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Cardiac Diagnostic Imaging Unique In New Zealand


Media release

07 April 2004

Cardiac Diagnostic Imaging Unique In New Zealand

Cardiologists at North Shore Hospital say patients will benefit from new heart monitoring equipment which allows a level of clinical cardiac imaging that is unique in New Zealand.

Magnitude Monitoring System has been installed on the hospital’s MRI scanner and increases the capabilities of cardiac MRI imaging creating a ‘one stop shop’ diagnostic system.

Drs Jonathan Christiansen and Colin Edwards, who work at North Shore Hospital, are the only two cardiologists in New Zealand trained to work with the equipment and say they are excited about its potential.

“Diagnostic cardiac MRI scanning has been performed at North Shore Hospital for the past year and there has been an increasing demand for this new technique,” says Dr Christiansen.

“The hospital is now recognised as one of the leading centres for cardiac MRI in Australasia. Internationally it is increasingly accepted that cardiac MRI provides the best diagnostic imaging for a wide range of heart conditions.”

Dr Edwards says one of the most exciting aspects of the equipment is its ability to perform safe and accurate cardiac stress testing.

“Stress testing is used in the evaluation of patients with coronary artery disease and angina. The addition of stress testing to cardiac MR imaging effectively provides all the clinical information required in a single scanning session,” he says.

Magnitude enables cardiologists to carry out safe stress testing at the same time as other special cardiac programmess in the MRI scanner.
MORE…

The scanner also produces non-invasive pictures of the heart with much greater clarity than has been achieved in the past. The exact location and extent of a heart attack and other heart damage can be identified, allowing an evidence-based prediction of the degree to which the heart muscle will recover.

“It allows a more informed and accurate decision to be made on whether the patient should be treated medically or surgically,” says Dr Christiansen.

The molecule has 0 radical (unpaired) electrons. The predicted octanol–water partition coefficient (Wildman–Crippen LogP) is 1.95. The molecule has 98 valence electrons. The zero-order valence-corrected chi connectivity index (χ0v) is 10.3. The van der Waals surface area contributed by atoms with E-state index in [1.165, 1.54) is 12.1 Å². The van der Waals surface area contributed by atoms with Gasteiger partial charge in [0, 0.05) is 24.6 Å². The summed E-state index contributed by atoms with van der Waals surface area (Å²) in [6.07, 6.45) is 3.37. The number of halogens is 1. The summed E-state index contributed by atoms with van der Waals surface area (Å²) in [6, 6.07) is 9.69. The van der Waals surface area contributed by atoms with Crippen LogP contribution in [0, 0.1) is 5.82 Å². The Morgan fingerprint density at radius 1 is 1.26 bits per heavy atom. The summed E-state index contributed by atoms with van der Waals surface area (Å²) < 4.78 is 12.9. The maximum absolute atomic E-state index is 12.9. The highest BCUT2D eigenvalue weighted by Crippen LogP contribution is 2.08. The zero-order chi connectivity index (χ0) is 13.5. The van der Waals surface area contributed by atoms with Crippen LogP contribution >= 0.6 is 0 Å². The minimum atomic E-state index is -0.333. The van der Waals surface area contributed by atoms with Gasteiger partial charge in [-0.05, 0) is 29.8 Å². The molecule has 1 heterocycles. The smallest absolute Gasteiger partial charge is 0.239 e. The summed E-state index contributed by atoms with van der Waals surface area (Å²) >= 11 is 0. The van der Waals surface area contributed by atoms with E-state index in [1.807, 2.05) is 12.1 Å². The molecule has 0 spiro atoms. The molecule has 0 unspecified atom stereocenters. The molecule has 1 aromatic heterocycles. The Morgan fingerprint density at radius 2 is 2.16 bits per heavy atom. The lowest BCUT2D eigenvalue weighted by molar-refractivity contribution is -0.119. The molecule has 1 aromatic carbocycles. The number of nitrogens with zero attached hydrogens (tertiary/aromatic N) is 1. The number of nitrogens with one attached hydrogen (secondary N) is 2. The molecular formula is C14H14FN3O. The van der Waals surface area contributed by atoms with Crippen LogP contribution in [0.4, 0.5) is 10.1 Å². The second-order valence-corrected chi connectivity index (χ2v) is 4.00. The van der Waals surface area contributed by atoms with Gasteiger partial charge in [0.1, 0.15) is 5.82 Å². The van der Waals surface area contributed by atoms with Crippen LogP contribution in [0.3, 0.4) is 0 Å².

“The images are very high quality and the scanner’s extra unique functions mean we are able to make a safer, more accurate, and comprehensive diagnosis than ever before. It rationalises the number of tests we need to do on patients, and is non-invasive, which is preferable, especially for older people. Because the images can be obtained in 3-D we can easily and quickly assess the heart for problems such as scarring and areas with reduced blood flow.”

He says it is a very safe diagnostic test for cardiac patients because it has an intensive care unit level of monitoring while it is being done.

“Safety is a very important aspect of a stress test because we have to put hearts that may be severely damaged under a certain amount of stress to reach a diagnosis. Although the equipment does not replace the need for catheterisation in all cases, it does have the potential to identify patients who need an angiogram and those who don’t. For people requiring surgery it gives surgeons a far more accurate diagnostic picture of the interior of the heart before they begin any surgery.”

Dr Christiansen says patients with pacemakers cannot go into the scanner but almost all other patients with metal implants such as artificial valves and orthopaedic pins can be safely scanned.


ENDS


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